The Best Time to Withdraw Your Cash-Back Balance Is Right Now
If you use a rewards credit card to earn toward travel, you’re probably biding your time and holding onto those points and miles until you feel comfortable packing your bags again.
But what if you use a cash-back credit card? How long should you let those earnings build up before cashing out?
A reader recently wrote in to ask about that timing:
I have been saving my cash back rewards on my card for a while and have around $1,200 sitting there. My original thought was to save it for a big-ticket item, but I don’t know what that will be. Is it “unsafe” or “unwise” to just leave that money in there? I’d like to let it grow more but I’m also suddenly nervous that the money might just go away.
This question made all the alarms go off in my mind. A rewards balance of $1,200 is a huge amount of money, especially when you consider that most cash-back cards have earning potential of 1% to 6% of your spending, often with a cap on how much you can earn. Even with a signup bonus, this $1,200 balance represents potentially years of earnings.
And it’s not doing the reader any good by hanging out in that credit card account.
“There’s really no reason to keep your cash rewards in your credit card account,” said Dan Miller, founder of the Points With a Crew blog and owner of nearly 40 credit cards. “The only reason that I could see that is if it’s a situation where you maybe don’t have very good financial discipline and would just spend the money. So in some cases, there could be a reason that you’d want to make it at least a little difficult to access that money.”
But in this reader’s case, they’ve been diligent enough to let that balance rack up, so I think it’s safe to guess they have some modicum of self-control.
A better place to stash that money until you figure out what you want to do with it is in a savings account. Although the APY (annual percentage yield) for high-yield savings accounts fluctuates, let’s say you open an account that offers 1.5% interest. After a year, that $1,200 will grow to about $1,218.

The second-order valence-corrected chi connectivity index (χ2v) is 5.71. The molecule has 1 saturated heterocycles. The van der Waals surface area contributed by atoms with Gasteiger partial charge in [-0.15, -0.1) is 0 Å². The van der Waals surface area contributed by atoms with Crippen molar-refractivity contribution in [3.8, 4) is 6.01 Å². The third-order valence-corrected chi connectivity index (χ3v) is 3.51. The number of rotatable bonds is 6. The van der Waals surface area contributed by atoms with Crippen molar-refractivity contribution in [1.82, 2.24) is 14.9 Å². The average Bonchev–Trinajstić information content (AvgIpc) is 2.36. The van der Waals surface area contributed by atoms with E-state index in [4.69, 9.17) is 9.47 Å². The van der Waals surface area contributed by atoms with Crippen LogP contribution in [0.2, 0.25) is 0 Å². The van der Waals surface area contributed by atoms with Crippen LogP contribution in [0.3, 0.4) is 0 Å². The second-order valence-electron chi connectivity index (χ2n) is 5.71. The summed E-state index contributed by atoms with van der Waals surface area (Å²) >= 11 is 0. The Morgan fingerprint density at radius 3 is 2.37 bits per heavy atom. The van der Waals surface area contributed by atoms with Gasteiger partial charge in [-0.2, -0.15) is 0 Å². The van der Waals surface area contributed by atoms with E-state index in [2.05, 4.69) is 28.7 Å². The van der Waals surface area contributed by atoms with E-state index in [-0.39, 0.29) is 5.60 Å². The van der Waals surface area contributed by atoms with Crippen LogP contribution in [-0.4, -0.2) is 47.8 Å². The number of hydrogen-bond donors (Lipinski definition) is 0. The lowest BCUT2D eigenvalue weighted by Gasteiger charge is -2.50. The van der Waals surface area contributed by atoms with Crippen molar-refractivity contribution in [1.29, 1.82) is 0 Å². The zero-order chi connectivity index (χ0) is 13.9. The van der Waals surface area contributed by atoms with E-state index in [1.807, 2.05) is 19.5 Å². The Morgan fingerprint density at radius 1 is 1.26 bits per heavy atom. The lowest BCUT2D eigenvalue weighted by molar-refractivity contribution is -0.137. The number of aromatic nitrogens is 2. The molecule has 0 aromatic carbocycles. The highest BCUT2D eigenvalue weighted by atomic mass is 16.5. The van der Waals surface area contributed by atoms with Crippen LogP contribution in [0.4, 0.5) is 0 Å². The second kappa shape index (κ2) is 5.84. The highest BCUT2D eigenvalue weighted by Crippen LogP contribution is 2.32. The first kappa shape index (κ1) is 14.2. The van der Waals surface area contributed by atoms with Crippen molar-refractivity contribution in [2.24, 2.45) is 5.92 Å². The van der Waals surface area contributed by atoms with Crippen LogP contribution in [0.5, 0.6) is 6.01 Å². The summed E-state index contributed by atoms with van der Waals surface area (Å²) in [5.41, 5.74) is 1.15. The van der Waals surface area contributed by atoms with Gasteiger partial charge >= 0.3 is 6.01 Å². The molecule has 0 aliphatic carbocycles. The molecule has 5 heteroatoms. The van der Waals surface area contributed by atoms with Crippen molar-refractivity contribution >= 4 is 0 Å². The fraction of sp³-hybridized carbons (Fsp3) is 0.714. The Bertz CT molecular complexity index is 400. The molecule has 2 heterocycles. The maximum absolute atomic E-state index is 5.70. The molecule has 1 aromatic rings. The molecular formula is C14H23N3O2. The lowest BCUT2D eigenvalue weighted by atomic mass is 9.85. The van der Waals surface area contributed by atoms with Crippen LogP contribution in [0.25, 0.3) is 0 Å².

That’s not a huge amount, but more than you’ll earn with that balance sitting in your credit card account.
Plus, a savings account—or even a regular old checking account—will have FDIC insurance, which means in the unlikely event that the bank fails, your money is safe. Your credit card account doesn’t have that protection for your rewards balance. Think of your rewards like a free gift with purchase, not like a paycheck.
The good news here is that cash-back rewards can’t be devalued like travel rewards can. Sure, your credit card issuer could decide that you’ll earn a lower cash-back rate on purchases, but it won’t change the value of rewards you’ve already earned. Meanwhile, if you have travel points, you might find that the balance you’d been saving up for a certain flight route no longer covers the cost of that flight.
The only time you might want to consider leaving that rewards balance where it is, Miller and I agreed, is if it’s worth more to redeem it in a different fashion. If you can use your balance for travel rewards or a statement credit or cash deposit, the balance may be worth more when converted to points for travel. Or, if you’re saving up for a purchase at a certain retailer that has a deal with your card issuer, your balance may be worth an extra percentage when you purchase through your card’s shopping portal.
“But if it’s just straight-up cash rewards, I would take the money out,” Miller said. “Put it in a savings account or other emergency fund if you don’t have an immediate need for it.”
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